4. Explain the significance of Judith Thomson's violinist example. How can it have any relevance to the case of a pregnant woman who has not been raped?


A good answer must, of course, explain the example, and it should make clear why it appears to be analogous only to the case of a woman who is raped, since the person hooked up to the violinist was hooked up without consenting. The story seems to have some power, because almost everybody agrees that it is permissible to disconnect oneself from the violinist--at least if the alternative is a long period in bed--and that this is permissible even if the violinist will die. Once one realizes that Thomson has provided a counterexample to the general principle that the right to life always takes priority over the right to control one's own life, to move around freely, to control what is done with one's body, etc., then one realizes that Thomson has pointed to a big gap int the standard right to life argument. Against Thomson one can argue, however, that there is a big difference between intentionally killing and disconnecting oneself from the violinist, which seems more a matter of refusing to sustain. The contrast been disconnecting oneself from the violinist and shooting him, seems very significant in this regard.



Part III (38 points, 30 minutes) Write an essay in answer to one of the following questions.


1. Many people, including apparently Judge Sorkow, believe that genetic relationships translate into rearing rights. So in the case where the surrogate has no genetic connection to the child she is carrying, many people feel that it is obvious that she should have no rearing rights, and even in a case like that involving Baby-M, the father's rights appear to be already secured, independent of any contract. But it is not obvious that genes are of this much moral significance or that they should be of great legal significance. Think about the case of a couple who has purchased sperm from a sperm bank. Should the genetic father have any rights? What about an infertile woman who, in order to have a child, has had a fertilized egg implanted. Should the rights of the genetic mother and father take precedence if the genetic mother and father choose to assert them?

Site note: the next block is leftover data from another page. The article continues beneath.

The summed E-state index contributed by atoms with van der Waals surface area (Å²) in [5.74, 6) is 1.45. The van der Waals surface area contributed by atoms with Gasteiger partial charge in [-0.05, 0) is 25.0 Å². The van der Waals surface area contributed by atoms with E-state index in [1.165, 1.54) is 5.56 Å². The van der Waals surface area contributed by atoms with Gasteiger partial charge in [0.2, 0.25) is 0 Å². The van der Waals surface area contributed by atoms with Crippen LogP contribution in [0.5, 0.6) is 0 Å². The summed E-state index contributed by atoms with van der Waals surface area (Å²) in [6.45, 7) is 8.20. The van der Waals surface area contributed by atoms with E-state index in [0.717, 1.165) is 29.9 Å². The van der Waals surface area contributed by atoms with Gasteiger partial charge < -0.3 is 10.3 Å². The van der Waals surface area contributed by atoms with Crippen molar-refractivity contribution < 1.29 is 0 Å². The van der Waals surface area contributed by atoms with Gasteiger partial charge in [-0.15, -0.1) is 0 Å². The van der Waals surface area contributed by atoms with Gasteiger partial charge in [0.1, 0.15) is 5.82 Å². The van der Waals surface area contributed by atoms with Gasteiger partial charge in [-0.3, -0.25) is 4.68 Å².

Your task in this essay is to address the general question of whether genetic relationships are relevant to the attitude the government should take toward the voluntary agreements individuals may make to assign rearing rights in complicated cases such as these. What principles should govern state policy toward alternative reproductive arrangements? How should genetics be relevant? Be sure to draw on specific ideas in the readings and lectures in grappling with this question.


This question was the most difficult question to grade, because it is open-ended and invites fresh thinking from the students. Much of their grade depended on students' recognizing how the different possibilities bear on one another and on the fact that unless alternative reproductive methods are banned, a great deal depends on the intentions of the parties and the arrangements they make with one another. Genes seem to have a much less important role, and it is arguable that genes are weighted heavily because of our concern to permit people the opportunity to procreate and because of the convenience in settling custody matters of relying on genetic relations.